• Planning their pregnancy: Getting a preconception checkup to be ready to become pregnant;
  • Spacing births – waiting 18 months between birth and the next pregnancy;
  • Not smoking during pregnancy;
  • Tell their health care provider about all their medications, both prescription and over-the-counter; discuss alternatives as necessary;
  • Going to all their prenatal care appointments, even if they feel well;
  • Getting to a healthy weight before pregnancy and controlling their weight gain during pregnancy;
  • Protecting themselves from infections;
  • Reducing stress;
  • Waiting until at least 39 weeks to deliver their baby, in a healthy pregnancy;

Women should know the signs of preterm labor and call their health care provider if they have any of the warning signs. Signs of preterm labor include:

  • Contractions (your belly tightens like a fist) every 10 minutes or more often;
  • Change in vaginal discharge (leaking fluid or bleeding from your vagina);
  • Pelvic pressure — the feeling that your baby is pushing down;
  • Low, dull backache;
  • Cramps that feel like your period;
  • Belly cramps with or without diarrhea.

Medical Research: What recommendations do you have for future research as a result of this study?

Dr. McCabe: The March of Dimes has created a nationwide network of five prematurity research centers to discover the unknown causes of premature birth. These unique, transdisciplinary centers bring together the brightest minds from many diverse disciplines — geneticists, molecular biologists, epidemiologists, engineers, computer scientists, and others — to work together to find answers to prevent premature birth. The March of Dimes established research centers at Stanford University in California, at major universities and hospitals in Ohio called the Ohio Collaborative, at the University of Pennsylvania, at the University of Washington in St. Louis, and the University of Chicago, Northwestern University and Duke University. The Stanford and Ohio Prematurity Research Centers recently published important new findings furthering our search for the causes of premature birth.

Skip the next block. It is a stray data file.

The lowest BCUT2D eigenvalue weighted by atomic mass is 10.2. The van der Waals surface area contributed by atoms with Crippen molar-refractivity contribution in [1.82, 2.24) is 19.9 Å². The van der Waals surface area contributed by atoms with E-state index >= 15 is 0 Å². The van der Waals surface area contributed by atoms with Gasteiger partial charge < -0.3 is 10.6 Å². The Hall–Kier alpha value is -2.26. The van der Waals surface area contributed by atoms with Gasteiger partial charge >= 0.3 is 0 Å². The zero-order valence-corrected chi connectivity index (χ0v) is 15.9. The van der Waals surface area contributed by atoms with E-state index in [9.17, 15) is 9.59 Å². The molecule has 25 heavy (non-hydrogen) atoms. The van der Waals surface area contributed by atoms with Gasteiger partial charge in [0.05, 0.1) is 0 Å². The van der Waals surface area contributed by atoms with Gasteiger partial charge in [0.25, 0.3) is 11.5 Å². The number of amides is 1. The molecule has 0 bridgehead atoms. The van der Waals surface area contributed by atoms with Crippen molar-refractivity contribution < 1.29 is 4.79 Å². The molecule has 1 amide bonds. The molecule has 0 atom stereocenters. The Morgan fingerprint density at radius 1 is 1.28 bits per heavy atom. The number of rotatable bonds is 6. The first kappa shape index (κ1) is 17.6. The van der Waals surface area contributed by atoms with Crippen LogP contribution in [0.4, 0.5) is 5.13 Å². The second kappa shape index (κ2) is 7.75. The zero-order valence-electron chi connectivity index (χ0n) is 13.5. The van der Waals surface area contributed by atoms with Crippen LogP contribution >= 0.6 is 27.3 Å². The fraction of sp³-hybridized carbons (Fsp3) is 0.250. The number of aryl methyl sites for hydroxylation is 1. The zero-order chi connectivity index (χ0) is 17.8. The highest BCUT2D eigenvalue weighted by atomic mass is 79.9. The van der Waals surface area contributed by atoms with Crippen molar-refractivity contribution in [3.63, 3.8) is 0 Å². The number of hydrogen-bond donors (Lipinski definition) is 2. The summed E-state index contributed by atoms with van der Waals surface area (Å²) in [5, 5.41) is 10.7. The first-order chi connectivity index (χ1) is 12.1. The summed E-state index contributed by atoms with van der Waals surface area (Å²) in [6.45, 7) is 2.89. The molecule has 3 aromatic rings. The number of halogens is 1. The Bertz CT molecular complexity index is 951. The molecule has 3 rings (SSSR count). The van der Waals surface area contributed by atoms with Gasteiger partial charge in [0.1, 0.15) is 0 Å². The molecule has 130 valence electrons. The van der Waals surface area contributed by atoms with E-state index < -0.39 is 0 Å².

Our team at Stanford found that the body’s microbial communities, called microbiomes, in the reproductive tracts of women who delivered their babies too soon were different from those of women who delivered full term. These findings may be useful in predicting which women are at higher risk of preterm birth. They also found that the patterns of women’s microbiomes changed immediately after they delivered their babies, and did not revert back to pre-pregnancy patterns in some cases until at least a year later. This may be one reason that birth spacing is best for healthy, full-term pregnancies.

For more information on the microbiome and Pregnancy please click here.

Our team at the Ohio Collaborative found that a mother’s height directly influences her risk for preterm birth. They found that maternal height, which is determined by genetic factors, helped shape the fetal environment, influencing the length of pregnancy and frequency of prematurity. This study provides evidence that genetics play some role in preterm birth and adds an additional risk factor to be considered by health care providers.

For more information on a woman’s height and risk of preterm birth please click here.


Link to March of Dimes Press Release



Edward R. B. McCabe, MD, PhD (2015). Large Racial and Ethnic Gaps Exist For US Premature Births